|Written by John Immel, Asheville, NC
We recommend the following associations to Ayurveda clinicians because of their focus on 1) patient centered care with cultural neutrality, 2) development and innovation, and 3) analysis and clinical outcomes:
The greatest obstacle to the success of new Ayurveda graduates is clinical support after graduation. Since 2008, the Joyful Belly School of Ayurveda has provided premium Ayurveda education for clinicians. In 2020, Joyful Belly partnered with AABC, the American Association of Biocharacteristics Clinicians, to better promote the clinical success of our graduates.
Among Ayurveda associations, AABC has a unique focus on 1) patient centered care with cultural neutrality, 2) development and innovation, and an 3) analytic approach with focus on clinical outcomes.
AABC solves the obstacles to the success & growth of Ayurveda clinicians by
- Giving Ayurveda professional appeal
In the West, some associations and schools make Ayurveda appear magical as opposed to analytical. Bundling faith healing practices like astrology into Ayurveda goes against Indian and World Health Organization standards, and gives the impression that Ayurveda is not a legitimate clinical practice. While Ayurveda students may love a magical or inspired approach to medicine, clients and medical professionals simply want to know Ayurveda works, and evaluate clinical outcomes. Pitching Ayurveda as something fantastic or miraculous leads medical professionals to reject it.
- Focusing on the culture of the client, not the medicine
Many Ayurveda associations heavily emphasize Vedic culture. Cultural and religious branding makes Ayurveda unfamiliar and inaccessible to anyone lacking a Vedic cultural background. A patient centered practice focuses on the culture of the client, not the medicine.
Medicine is universally human, and culturally independent. Note the success of the Chiropractor profession due to cultural neutrality.
Associations have a special responsibility to represent the culture and faith of every clinician who wishes to participate. Diversity is stifled when associations promote individuals who fit their vision of a culturally "authentic" practitioner, rather than advancing professionals on the basis of their clinical outcomes. Lack of cultural neutrality may cause some individuals to feel like they don't belong in the profession, or that the profession is cliquish or quirky. It can make Ayurveda appear inaccessible to clients of other faiths or backgrounds.
- Encouraging innovation and development
In the West, Ayurveda was created by a few schools with a single, specific lineage and vision for Ayurveda. Despite claims to the contrary, these associations oppose innovation, and limit Ayurveda to their personal vision. They exist to protect their tradition instead of encouraging innovation. This greatly hampers the modernization and integration of Ayurveda into our nation's public healthcare system. Because of near religious devotion to ancient texts, associations may include obscure, confusing, or outdated paradigms that have very little clinical value. This devotional aspect frequently undermines the objectivity of the association's organizational culture. The side effect of this inflexibility is the lack of adoption into public healthcare institutions.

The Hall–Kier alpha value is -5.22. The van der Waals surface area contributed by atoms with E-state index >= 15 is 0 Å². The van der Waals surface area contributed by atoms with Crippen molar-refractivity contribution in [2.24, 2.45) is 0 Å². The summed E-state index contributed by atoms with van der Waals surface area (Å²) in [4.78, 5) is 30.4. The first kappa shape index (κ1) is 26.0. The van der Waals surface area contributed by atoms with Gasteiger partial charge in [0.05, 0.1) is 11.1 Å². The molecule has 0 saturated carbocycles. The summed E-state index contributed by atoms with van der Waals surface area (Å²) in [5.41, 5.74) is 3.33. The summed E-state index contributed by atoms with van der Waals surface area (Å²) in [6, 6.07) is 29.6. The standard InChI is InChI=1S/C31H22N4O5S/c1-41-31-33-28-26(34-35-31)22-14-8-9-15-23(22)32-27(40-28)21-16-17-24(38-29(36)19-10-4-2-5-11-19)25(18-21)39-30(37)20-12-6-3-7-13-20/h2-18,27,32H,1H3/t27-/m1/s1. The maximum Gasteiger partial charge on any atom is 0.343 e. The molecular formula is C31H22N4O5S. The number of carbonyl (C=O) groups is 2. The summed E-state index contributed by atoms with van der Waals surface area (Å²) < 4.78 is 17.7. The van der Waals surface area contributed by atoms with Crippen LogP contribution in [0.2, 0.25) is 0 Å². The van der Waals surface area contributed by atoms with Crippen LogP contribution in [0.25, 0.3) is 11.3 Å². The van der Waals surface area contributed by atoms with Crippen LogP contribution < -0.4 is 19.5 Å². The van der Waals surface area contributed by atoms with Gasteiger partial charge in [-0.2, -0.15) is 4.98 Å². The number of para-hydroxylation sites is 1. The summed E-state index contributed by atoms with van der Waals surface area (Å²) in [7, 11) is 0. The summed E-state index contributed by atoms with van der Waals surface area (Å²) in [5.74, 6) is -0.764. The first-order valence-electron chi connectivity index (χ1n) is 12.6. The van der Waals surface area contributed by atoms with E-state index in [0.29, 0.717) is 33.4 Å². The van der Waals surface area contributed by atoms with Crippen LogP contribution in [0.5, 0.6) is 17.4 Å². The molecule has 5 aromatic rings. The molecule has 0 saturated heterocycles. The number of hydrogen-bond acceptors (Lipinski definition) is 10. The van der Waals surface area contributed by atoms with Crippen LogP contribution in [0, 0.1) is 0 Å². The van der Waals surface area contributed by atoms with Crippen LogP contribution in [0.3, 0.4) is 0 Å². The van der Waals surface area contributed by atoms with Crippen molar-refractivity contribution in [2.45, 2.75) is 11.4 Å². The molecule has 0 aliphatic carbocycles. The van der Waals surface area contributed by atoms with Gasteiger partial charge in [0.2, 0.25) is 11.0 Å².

For more information about starting a successful career in Ayurveda, read the Guide to Choosing an Ayurveda School. Please contact firstname.lastname@example.org if you have any questions about the credentialing process in Ayurveda.
Read the Guide to Choosing an Ayurveda School
- American Association of Biocharacteristics Clinicians (AABC). AABC offers credentials in Biocharacteristics, Ayurveda, Unani Tibb, and Greek medicine that are suitable for integration with modern healthcare providers.
- American Association of Drugless Practitioners (AADP). Joyful Belly is accredited with the AADP and our graduates can apply to become a Certified Health Coach with the Association after passing their board certification exam.
- National Association of Ayurvedic Schools & Colleges. John Immel, the founder of Joyful Belly School of Ayurveda, is the current president of the NAASC and Joyful Belly School is a recognized member of this Association.
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About the Author
John Immel, the founder of Joyful Belly, teaches people how to have a
healthy diet and lifestyle with Ayurveda biocharacteristics
His approach to Ayurveda is clinical, yet exudes an ease which many find enjoyable and insightful.
John also directs Joyful Belly's School of Ayurveda
offering professional clinical training in Ayurveda for over 15 years.
John's interest in Ayurveda and specialization in digestive tract pathology was inspired by a complex digestive disorder acquired from years of international travel,
as well as public service work in South Asia.
John's commitment to the detailed study of digestive disorders reflects his zeal to get down to the roots of the problem.
His hope and belief in the capacity of each & every client to improve their quality of life is nothing short of a personal passion.
John's creativity in the kitchen and delight in cooking for others comes from his family oriented upbringing.
In addition to his certification in Ayurveda, John holds a bachelor's degree in mathematics from Harvard University.
John enjoys sharing Ayurveda within the context of his Catholic roots,
and finds Ayurveda gives him an opportunity to participate in the healing mission of the Church.
Jesus expressed God's love by feeding and healing the sick.
That kindness is the fundamental ministry of Ayurveda as well.
Outside of work, John enjoys spending time with his wife and 6 kids, and pursuing his love of theology, philosophy, and language.